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:: The Damned United

Let’s be honest a film like ‘The Damned United’ shouldn’t really appeal to many film fans. A film that is about the politics surrounding a soccer manager and his talent scout doesn’t sound like it has very much to offer, but if you are willing to give ‘The Damned United’ a chance you will be pleasantly surprised. Much of the succsess of this film must be credited to the fact that screenwriter, Peter Morgan is one of the best writers going around at the moment. He captures the same brilliance here that he produced with the scripts he wrote for ‘The Queen’, ‘The Last King Of Scotland’ and ‘Frost/Nixon’ and ‘The Damned United’ becomes one of the best films to surface out of England in a while.

The film follows soccer manager, Brian Clough (Michael Sheen) and his talent scout, Peter Taylor (Timothy Spall). Together the pair turned a struggling soccer team into a legitimate premier league team, during which time he develops an unhealthy rivalry with Leeds United’s manager Don Revie (Colm Meaney). When Brian is offered the manager’s role at Leeds he turns his back on his friends in a desperate bid to prove that he is a better manager than Revie, but things at Leeds aren’t what Brian dreamed they would be.

Director Tom Hooper takes Morgan’s script and turns it into a film that even the most hardened soccer hater would warm to. More importantly he makes the story at hand completely accessible to anyone, even people that have never watched a game of soccer in their life. The way Hooper brings this story to life is truly remarkable, the characters leap off the screen with complete realism and the film’s dialogue is so natural that it literally feels like you are watching a documentary. The only other film that I have ever seen that does this as well was ‘Friday Night Lights’… yet another sport’s movie.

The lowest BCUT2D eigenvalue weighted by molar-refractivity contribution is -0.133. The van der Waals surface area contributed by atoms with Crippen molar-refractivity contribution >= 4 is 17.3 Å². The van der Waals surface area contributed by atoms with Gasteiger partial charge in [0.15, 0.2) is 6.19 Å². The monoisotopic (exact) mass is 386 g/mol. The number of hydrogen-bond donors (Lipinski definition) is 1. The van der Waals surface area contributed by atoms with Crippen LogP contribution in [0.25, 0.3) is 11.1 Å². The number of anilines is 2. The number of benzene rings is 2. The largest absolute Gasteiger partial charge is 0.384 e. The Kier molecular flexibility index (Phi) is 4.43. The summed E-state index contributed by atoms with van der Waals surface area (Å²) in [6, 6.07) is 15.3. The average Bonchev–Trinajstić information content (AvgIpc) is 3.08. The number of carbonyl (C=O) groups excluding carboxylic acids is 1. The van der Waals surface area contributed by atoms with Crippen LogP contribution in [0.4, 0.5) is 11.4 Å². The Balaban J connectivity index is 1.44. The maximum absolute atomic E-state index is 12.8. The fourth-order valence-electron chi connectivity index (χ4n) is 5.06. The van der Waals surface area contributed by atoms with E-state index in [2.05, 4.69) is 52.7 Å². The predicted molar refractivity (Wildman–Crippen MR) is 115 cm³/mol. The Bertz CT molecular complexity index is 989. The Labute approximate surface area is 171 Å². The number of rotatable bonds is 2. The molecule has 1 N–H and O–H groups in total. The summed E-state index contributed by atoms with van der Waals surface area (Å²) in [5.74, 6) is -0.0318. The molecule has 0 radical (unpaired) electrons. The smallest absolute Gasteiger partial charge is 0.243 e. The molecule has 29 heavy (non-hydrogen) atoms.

Hooper is also well backed up by some brilliant performances by Michael Sheen and Timothy Spall who are both sensational… it won’t happen but both deserve Oscars for their performances here. Sheen takes the character of Brian Clough and makes him likeable. In the hands of some less-experienced actors you could easily see Clough being a character that would be difficult to warm to, but here you actually care for Clough, and you seem to just ignore his mistakes. As usual Spall puts in a wonderful performance and he once again shows that he is one of England’s most under-rated actors.

‘The Damned United’ is a great drama that is made up of one of the best scripts you are ever likely to see. This film is a British gem and if people choose not to see it because of its soccer theme, then they are doing themselves a disservice.